Haha, I admit, that was my first reaction too, like "Oh noes, you had to talk to your kid?!? At the GROCERY STORE?!? Saints preserve us..." LOL"Oh poor you you had to be a Mom for a second and have a discussion with your kids" sort of comments.
I don't know. Magazine covers like that don't really bother me. I think she has a point about talking to her daughter about how not all ladies look like that, or need to look like that, because I do think that the media plays a big roll in the way that women look at their own bodies. But the "sexy" peice of it doesn't bother me. You could see about that much skin at the beach too, and it wouldn't be my place to insist that the sexy ladies cover themselves, but to talk to my kids about whether or not I think it's okay to dress that way.
I think Claire might be more puzzled by the juxtaposition of the bikini and icebergs. KWIM? And if she asked me why the lady wasn't wearing a top (she doesn't really get what 'sexy' means) maybe I'd tell her it was warmer to wear a parka than a bikini top, being in Antarctica and all. As to how I feel about it, I don't really care all that much about these magazine covers but if DD asks me seriously one day about why there are lots of girls on magazines who are wearing this or that then we'll talk about it openly and honestly. But I'm not going out of my way to point out this stuff and then intentionally get into a discussion about the oversexualization of women in the media.
I find women's magazines are as bad or worse. DD1 is starting to read things and ask what they mean. I cringe at the day she reads a Cosmo cover while we are in line at the grocery store and asks me to explain those. While having the sex talk with her doesn't bother me, I don't want to explain 7 ways to have mind blowing orgasms while in the grocery store line.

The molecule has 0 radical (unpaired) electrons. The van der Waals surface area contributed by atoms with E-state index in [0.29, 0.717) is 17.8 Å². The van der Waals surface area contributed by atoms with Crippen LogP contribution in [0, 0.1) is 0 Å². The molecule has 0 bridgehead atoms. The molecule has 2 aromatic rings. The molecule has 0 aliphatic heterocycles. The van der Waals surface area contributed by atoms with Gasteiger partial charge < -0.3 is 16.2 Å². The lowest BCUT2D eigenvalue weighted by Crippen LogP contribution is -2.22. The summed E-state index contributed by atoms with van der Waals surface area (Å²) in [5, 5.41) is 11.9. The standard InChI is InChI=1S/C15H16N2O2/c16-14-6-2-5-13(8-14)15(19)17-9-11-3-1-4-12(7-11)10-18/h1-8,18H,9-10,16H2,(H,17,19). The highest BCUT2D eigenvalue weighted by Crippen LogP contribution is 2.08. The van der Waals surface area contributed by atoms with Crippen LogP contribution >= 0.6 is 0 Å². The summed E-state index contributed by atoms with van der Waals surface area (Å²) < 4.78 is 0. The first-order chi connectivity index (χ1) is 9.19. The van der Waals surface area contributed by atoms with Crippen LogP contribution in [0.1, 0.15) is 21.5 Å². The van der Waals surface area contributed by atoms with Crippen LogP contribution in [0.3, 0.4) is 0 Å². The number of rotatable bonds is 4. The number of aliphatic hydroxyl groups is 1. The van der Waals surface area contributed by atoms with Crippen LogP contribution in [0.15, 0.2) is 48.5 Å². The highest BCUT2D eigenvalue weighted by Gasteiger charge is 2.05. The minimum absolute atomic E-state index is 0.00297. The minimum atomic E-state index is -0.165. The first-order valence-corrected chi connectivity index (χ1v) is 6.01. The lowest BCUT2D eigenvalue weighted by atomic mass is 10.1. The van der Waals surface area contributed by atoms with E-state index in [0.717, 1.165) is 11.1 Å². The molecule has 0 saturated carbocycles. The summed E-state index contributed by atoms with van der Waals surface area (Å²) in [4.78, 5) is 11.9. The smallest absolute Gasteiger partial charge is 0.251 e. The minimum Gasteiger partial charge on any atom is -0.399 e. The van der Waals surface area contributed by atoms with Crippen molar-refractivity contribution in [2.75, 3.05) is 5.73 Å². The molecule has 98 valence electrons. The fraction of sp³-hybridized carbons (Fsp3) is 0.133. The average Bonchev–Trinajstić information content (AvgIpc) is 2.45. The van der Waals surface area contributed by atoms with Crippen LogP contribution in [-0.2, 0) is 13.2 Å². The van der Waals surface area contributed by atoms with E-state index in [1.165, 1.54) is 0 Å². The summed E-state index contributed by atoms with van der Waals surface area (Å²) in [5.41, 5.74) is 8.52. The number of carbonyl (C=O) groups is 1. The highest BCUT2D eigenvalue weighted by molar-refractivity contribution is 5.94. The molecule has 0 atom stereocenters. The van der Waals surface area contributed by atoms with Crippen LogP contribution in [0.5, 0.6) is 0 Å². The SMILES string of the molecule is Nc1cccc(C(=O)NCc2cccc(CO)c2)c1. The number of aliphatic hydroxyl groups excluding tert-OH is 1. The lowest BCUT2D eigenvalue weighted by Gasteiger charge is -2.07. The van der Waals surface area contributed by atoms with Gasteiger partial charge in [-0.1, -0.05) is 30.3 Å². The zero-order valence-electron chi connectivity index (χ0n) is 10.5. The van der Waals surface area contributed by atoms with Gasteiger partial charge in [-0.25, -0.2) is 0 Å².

Generally I have no problem with magazine covers that are on display at the grocery store. The other day we were at a news stand at Harvard Square and all the magazines on display at the counter where you normally see Time or Cosmo or People were some form of porn magazine. Those covers wold be inappropriate for children. My husband joked that you could tell the customers were university students!
DD1 July 2008 (41w3d)
November 2010 (13 weeks)
DD2 August 2011 (33w5d)
Yeah, Cosmo's and Maxim's covers are just as bad as the SI ones
That's SO not on my list to be worried about.
Laurie, mom to:
Nathaniel ( 9 ) and Juliet ( 5 )
Adventures In Baking (blog)
Maybe where I live stores are more cautious but, I saw this mag in the store but the way it was displayed, there was an opaque plastic sheet built into the display case, effectively covering her bits.
My 4 year old actually saw this cover the other night on CNN, and I didn't really think twice about it. It's everywhere. It's no worse than the huge Victoria's Secret posters you walk by in the mall. Sophia said "Mommy, she's showing her boobs!" and I said "yep, she sure is" That was pretty much our conversation about it. I don't even think at her age I need to get into "not all women look like that". She knows that, because no one she knows looks like that, most certainly not her mommy.
CARRIE and DH 7/14/07
I just dont get the uproar over this cover? I dont love that my 5 year old can read covers, the other day it was "Look Kelly Clarkson found love at last" and then "Brandi cheated first" then "Who is Brandi and what is cheating"
I dont worry to much about them seeing yet one more body that is fairly unattainable, they see it in media. We have been combating that message for years.
There is a dove ad, that shows a woman and what she goes through in hair and makeup and then what they can do with airbrushing, it is an awesome video that all of my girls have seen. Very enlightening
Molly, Morgan, Mia and Carson